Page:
The Scottish football authorities have announced new measures to ensure compliance with efforts to prevent the spread of Covid-19, including new rules they will enforce on players.
The moves follow the news that Celtic player Boli Bolingoli made a trip to Spain, failed to quarantine on his return, and then played in a Premiership game, and after eight Aberdeen players broke rules on distancing.
Scottish football was warned by First Minister Nicola Sturgeon it was on a final warning before the Premiership was suspended.
The new measures were announced by football’s Joint Response Group, which was put together by the Scottish Professional Football League and the Scottish Football Association to deal with the impact of coronavirus.
The group has had what it described as “extensive discussions” with government ministers and health advisers before announcing a raft of changes.
Disciplinary rules are to be changed to all players to be held to account and punished for failing to follow football’s strict protocols for preventing the spread of Covid, or for failing to obey the public health guidelines issued by government.
The JRG say these measures will include dealing with the recent incidents involving Celtic defender Bolingoli and the eight Aberdeen players.
The Scottish FA has agreed to put a stop to training at clubs outwith the Premiership until August 24, in order to assure the Scottish government the phased return to playing can proceed safely.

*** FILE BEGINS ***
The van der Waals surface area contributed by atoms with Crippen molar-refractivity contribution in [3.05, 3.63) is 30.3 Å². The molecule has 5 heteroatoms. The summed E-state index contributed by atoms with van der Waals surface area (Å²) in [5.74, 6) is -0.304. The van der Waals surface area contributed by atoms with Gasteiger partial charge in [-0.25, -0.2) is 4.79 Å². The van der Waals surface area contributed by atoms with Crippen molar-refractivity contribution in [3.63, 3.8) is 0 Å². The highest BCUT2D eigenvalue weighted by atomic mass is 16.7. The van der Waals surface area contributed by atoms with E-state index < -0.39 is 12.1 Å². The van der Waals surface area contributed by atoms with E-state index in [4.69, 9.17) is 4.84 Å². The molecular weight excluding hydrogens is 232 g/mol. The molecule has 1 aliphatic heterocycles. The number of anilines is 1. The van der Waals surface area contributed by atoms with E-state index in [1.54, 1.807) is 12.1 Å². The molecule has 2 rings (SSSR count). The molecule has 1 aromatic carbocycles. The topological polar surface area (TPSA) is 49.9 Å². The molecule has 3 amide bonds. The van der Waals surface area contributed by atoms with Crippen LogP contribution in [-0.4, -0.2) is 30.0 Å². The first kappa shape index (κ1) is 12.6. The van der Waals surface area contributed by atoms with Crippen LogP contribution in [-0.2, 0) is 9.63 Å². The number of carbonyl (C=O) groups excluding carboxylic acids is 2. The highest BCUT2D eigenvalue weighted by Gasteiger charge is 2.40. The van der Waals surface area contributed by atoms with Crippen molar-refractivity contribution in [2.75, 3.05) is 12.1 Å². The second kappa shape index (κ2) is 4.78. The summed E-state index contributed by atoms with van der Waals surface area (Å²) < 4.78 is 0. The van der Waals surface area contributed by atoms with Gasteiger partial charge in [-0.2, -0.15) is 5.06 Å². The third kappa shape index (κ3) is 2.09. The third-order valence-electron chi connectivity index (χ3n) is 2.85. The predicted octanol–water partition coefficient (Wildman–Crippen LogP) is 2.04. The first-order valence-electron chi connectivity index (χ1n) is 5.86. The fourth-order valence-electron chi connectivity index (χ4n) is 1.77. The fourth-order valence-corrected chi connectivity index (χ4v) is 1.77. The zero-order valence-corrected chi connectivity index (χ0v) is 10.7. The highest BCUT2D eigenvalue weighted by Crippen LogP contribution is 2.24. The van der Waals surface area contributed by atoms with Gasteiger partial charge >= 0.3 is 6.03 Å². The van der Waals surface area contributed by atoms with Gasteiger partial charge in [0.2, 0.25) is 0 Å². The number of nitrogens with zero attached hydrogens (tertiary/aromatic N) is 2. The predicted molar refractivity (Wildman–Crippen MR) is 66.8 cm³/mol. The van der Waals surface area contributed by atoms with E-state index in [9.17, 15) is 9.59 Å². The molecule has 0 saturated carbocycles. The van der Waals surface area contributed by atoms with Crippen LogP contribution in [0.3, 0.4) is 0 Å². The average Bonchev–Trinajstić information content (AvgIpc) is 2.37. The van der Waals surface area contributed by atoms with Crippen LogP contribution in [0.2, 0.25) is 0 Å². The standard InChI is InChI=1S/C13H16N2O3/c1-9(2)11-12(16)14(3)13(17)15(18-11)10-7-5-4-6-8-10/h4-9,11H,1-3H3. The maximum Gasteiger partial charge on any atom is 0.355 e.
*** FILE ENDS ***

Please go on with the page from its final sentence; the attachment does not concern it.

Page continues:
Hearts, who have already begun training ahead of the Championship season, will have to pause their preparations.
Players will also be reminded of their responsibilities and a video produced by Professor Jason Leitch, the national clinical director for Scotland, will clarify for players what they can and cannot do.
Scottish FA president Rod Petrie, who also chairs the JRG said: “The message from the First Minister could not have been clearer.
“The JRG must now ensure that the planned resumption of football beyond the Scottish Premiership is done in a controlled manner with the strictest adherence to protocols and guidelines.
“The pause on the return to training for the professional game outwith the Scottish Premiership will not impact on the proposed start dates of the respective league competitions but will give sufficient time to reinforce protocols, educate players and make sure of the ability of clubs in the lower divisions to conform.”
Neil Doncaster, SPFL chief executive: “Today’s measures underline the fact that Scottish football is doing everything it possibly can to protect our game.
“The recent, high-profile breaches must be used as further motivation for all those with our game’s best interests at heart to comply absolutely with these necessary restrictions and safeguards.”